Despite a medical emergency and an evolving pandemic we have had a gentle time of it here in Molesey, UK. As a result of unexpected eye surgery, our trip home was postponed, for a month. At first glance this was an “impossibility,” but that’s the beauty of the no choice scenario. It has to work, and therefore it does. It’s a bit like “stay at home” for the indefinite future. The words are only inconceivable, the first time around.
Our friend drove our car and our two big dogs from Florida to New York, as taking them home with her was their only good choice. London colleagues offered support and creative contingencies, even as their own lives were turned inside out. New friends and old friends checked in on our progress. We were all stumbling into uncharted territories. Thankfully the intangible called Civility is still practiced here.
Yes, it had its dicey moments. Room service trays became suspect. Towels and trash were traded at the door to limit everyone’s exposure. Two of our hotels closed, the last literally locked the door behind us. Another was volunteered for medical workers. The need for all of us to “stay at home” went from unlikely to probable to imminent across a few days. We said, “Yes, thank you!” for the connection of colleagues and friends and the silver linings appeared almost before the cloud showed up.
We found an AirBnB, a small house with a patch of yard, a sunny kitchen and friendly neighbors. Interestingly enough just a mile or two from Henry the VIII’s former residence on the Thames, 12 miles upstream from our start in central London. A food shop was walkable. “Who sneezed on my food?” was no longer a concern.
The materials of a comfortable “exile” arrived; in the equipment of more convenient work space, a hamper of exquisite delicacies fit for “the neighbors at Windsor” and the makings of a very favorite cocktail. Each reflected a particular expertise, a personal choice, all steeped in thoughtfulness. Safety and gratitude go nicely with a crisp white wine and good olives.
We have found ourselves sustained in our brief moments of homelessness with graciousness and generosity from a value system that once ruled the world. This experience could have felt very different. Maslow’s Hierarchy of Needs were met beautifully, and with good humor. We have been held in practical, elegant and memorable ways and we are very grateful.
We are here in the UK, ready to go home to Florida, I hope. The world has changed so much since we boarded the plane six weeks ago. I’ve been given the opportunity to look at the reaction to this pandemic from another culture’s perspective and from an alternative version of myself.
I was at a workshop in Scotland when I heard the eye injury news. I was packed up and sent off to my personal emergency with warm hugs and promises of prayer and connection. I was worried, fragile as a cracked egg, and yet I was absolutely confident that all would be well in whatever form it would take.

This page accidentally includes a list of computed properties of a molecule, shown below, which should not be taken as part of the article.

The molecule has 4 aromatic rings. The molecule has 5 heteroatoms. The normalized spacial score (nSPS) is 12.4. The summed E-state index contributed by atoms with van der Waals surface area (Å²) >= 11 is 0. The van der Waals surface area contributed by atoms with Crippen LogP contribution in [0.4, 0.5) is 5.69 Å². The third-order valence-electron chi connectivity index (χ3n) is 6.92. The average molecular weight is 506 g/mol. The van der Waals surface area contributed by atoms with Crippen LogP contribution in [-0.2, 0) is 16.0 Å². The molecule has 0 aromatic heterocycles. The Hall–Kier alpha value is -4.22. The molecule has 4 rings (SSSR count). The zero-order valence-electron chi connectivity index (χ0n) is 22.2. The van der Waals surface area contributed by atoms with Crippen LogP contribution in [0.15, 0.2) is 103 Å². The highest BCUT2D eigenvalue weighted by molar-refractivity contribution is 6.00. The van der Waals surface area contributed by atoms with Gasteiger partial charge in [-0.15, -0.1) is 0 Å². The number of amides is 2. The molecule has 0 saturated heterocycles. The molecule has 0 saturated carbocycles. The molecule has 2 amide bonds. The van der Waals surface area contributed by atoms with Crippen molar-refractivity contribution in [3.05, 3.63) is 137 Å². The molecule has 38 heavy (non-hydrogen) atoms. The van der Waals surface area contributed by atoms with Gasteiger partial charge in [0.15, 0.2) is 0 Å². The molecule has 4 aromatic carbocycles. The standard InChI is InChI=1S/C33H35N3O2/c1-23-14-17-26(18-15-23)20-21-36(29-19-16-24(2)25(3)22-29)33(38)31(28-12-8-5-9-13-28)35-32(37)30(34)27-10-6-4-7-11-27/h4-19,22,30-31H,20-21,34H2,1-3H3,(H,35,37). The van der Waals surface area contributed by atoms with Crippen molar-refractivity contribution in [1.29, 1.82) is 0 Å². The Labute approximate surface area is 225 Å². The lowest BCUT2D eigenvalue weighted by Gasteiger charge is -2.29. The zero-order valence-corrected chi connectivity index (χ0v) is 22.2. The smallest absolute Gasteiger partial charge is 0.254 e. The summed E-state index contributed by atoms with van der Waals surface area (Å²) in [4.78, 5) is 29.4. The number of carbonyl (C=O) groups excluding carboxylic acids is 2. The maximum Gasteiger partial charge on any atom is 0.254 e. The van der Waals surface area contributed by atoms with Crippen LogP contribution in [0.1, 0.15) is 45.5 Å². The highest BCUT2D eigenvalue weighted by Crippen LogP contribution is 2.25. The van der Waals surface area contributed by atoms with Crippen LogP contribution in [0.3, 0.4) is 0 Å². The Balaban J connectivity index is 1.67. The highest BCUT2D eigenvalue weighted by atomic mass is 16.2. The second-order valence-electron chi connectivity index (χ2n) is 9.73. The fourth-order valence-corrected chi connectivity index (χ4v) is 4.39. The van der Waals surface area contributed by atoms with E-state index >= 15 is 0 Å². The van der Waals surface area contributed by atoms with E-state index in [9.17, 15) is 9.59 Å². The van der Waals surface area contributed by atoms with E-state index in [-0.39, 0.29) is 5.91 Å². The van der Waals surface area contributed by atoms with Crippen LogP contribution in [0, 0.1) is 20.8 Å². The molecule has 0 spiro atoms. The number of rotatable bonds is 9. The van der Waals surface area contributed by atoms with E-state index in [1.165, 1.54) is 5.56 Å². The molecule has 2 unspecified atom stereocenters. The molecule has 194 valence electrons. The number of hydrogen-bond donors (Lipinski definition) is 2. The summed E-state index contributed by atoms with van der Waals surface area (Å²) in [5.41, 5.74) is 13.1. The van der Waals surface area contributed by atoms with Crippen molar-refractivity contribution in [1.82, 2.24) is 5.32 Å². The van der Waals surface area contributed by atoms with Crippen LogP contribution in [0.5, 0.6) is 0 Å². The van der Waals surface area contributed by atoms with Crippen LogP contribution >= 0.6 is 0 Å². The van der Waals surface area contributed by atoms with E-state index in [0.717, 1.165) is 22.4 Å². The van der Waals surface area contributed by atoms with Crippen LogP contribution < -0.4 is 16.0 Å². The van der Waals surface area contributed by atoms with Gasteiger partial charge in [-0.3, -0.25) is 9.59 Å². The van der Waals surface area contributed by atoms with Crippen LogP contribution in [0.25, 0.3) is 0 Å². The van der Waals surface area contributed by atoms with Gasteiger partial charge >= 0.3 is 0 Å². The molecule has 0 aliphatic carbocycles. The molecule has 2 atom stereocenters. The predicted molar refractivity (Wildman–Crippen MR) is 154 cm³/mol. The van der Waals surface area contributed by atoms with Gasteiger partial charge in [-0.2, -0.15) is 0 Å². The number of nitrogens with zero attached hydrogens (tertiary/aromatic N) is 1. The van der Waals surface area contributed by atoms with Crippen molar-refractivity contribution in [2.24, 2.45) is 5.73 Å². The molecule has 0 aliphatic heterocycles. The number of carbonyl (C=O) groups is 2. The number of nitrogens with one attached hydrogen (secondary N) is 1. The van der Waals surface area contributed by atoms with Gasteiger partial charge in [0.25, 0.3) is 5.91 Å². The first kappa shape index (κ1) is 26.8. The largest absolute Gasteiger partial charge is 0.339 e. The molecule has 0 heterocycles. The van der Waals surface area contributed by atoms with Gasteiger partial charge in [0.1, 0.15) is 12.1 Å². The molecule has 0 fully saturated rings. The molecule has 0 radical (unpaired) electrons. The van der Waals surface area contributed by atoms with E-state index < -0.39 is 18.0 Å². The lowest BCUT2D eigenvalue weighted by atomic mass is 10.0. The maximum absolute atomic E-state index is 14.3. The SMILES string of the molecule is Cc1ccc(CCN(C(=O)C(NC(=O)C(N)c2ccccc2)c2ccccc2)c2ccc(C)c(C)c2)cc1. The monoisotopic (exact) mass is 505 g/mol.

My partner was alone in an Emergency Department scenario, in a foreign- to-him city, shocked by the loss of half his vision and facing surgery. He was supported by friends and colleagues, certainly a safety net and I was on my way. But it was very stressful for him to navigate Taxis and hotels on one eye. It was an all new experience, but there was an end in site. He had awareness of the events of the world, but Covid-19 was not at the forefront of his mind.
Yes, both of us were experiencing an awakening to a frightening new reality, but our perceptions were different, because our nervous systems were in different states. Contrast this with the experience of watching the CNN report in our hotel dining room when I got back to London.
Amongst the shocking headlines of March 12, 2020
“We are experiencing a worldwide pandemic and President Trump has suspended travel between the US and Europe.”
We sat in the “still open” restaurant and ate the last dinners served there. The barrage from CNN on the wall was continuous, it could have been monotonous, had it not been so terrifying. Everything was repeated in a loop, over and over. For the first time, I felt the cold hand of fear on my neck and a cascade of “what if …!” possibilities rolled through my mind, courtesy of CNN US.
The Coronavirus pandemic will be a great teacher of many things, including what a steady diet of Fear will do to your nervous system. A daily or all day dose of manipulative Fear via news channels, and constant rumination on victim numbers and you will have fried your nervous system. You are awash in stress hormones and your immune system is stressed. Don’t take my word for it. Google: relationship, nervous system, immune system to find the expert opinion of your choice.
We need to evolve behind survival mode. I have seen smiling neighbors, friendly greetings from 2 meters, even openness. I like this reality better, the one that I can add to; the best that I have to offer.